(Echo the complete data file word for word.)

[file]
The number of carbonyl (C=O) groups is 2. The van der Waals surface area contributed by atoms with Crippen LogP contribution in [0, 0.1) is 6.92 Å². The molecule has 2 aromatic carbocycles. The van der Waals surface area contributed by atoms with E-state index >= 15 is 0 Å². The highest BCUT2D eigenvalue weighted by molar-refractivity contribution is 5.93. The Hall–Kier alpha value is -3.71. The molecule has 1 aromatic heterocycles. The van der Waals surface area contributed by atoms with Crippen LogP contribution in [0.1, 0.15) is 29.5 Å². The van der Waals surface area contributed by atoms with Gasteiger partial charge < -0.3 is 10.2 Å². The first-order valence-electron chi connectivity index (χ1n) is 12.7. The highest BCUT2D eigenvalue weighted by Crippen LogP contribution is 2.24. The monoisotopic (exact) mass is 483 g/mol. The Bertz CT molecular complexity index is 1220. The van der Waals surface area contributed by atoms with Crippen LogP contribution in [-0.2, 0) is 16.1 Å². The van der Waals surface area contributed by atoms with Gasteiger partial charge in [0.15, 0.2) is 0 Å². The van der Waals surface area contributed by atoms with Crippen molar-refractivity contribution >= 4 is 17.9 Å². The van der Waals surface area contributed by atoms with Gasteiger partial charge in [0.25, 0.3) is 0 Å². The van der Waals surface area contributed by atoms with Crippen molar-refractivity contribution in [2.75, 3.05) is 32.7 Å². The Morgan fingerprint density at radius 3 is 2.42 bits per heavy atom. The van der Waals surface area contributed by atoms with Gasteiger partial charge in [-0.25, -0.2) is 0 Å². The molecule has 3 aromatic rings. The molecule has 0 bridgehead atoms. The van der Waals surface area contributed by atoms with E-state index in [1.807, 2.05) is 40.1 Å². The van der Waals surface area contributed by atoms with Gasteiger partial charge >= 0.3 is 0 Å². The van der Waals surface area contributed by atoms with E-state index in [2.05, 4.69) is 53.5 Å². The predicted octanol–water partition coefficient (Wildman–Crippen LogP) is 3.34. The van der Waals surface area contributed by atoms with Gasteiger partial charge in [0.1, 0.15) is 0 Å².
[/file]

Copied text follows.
The number of carbonyl (C=O) groups is 2. The van der Waals surface area contributed by atoms with Crippen LogP contribution in [0, 0.1) is 6.92 Å². The molecule has 2 aromatic carbocycles. The van der Waals surface area contributed by atoms with E-state index >= 15 is 0 Å². The highest BCUT2D eigenvalue weighted by molar-refractivity contribution is 5.93. The Hall–Kier alpha value is -3.71. The molecule has 1 aromatic heterocycles. The van der Waals surface area contributed by atoms with Crippen LogP contribution in [0.1, 0.15) is 29.5 Å². The van der Waals surface area contributed by atoms with Gasteiger partial charge < -0.3 is 10.2 Å². The first-order valence-electron chi connectivity index (χ1n) is 12.7. The highest BCUT2D eigenvalue weighted by Crippen LogP contribution is 2.24. The monoisotopic (exact) mass is 483 g/mol. The Bertz CT molecular complexity index is 1220. The van der Waals surface area contributed by atoms with Crippen LogP contribution in [-0.2, 0) is 16.1 Å². The van der Waals surface area contributed by atoms with Gasteiger partial charge in [0.15, 0.2) is 0 Å². The van der Waals surface area contributed by atoms with Crippen molar-refractivity contribution >= 4 is 17.9 Å². The van der Waals surface area contributed by atoms with Gasteiger partial charge in [0.25, 0.3) is 0 Å². The van der Waals surface area contributed by atoms with Crippen molar-refractivity contribution in [2.75, 3.05) is 32.7 Å². The Morgan fingerprint density at radius 3 is 2.42 bits per heavy atom. The van der Waals surface area contributed by atoms with Gasteiger partial charge in [-0.25, -0.2) is 0 Å². The molecule has 3 aromatic rings. The molecule has 0 bridgehead atoms. The van der Waals surface area contributed by atoms with E-state index in [1.807, 2.05) is 40.1 Å². The van der Waals surface area contributed by atoms with Gasteiger partial charge >= 0.3 is 0 Å². The van der Waals surface area contributed by atoms with E-state index in [2.05, 4.69) is 53.5 Å². The predicted octanol–water partition coefficient (Wildman–Crippen LogP) is 3.34. The van der Waals surface area contributed by atoms with Gasteiger partial charge in [0.1, 0.15) is 0 Å².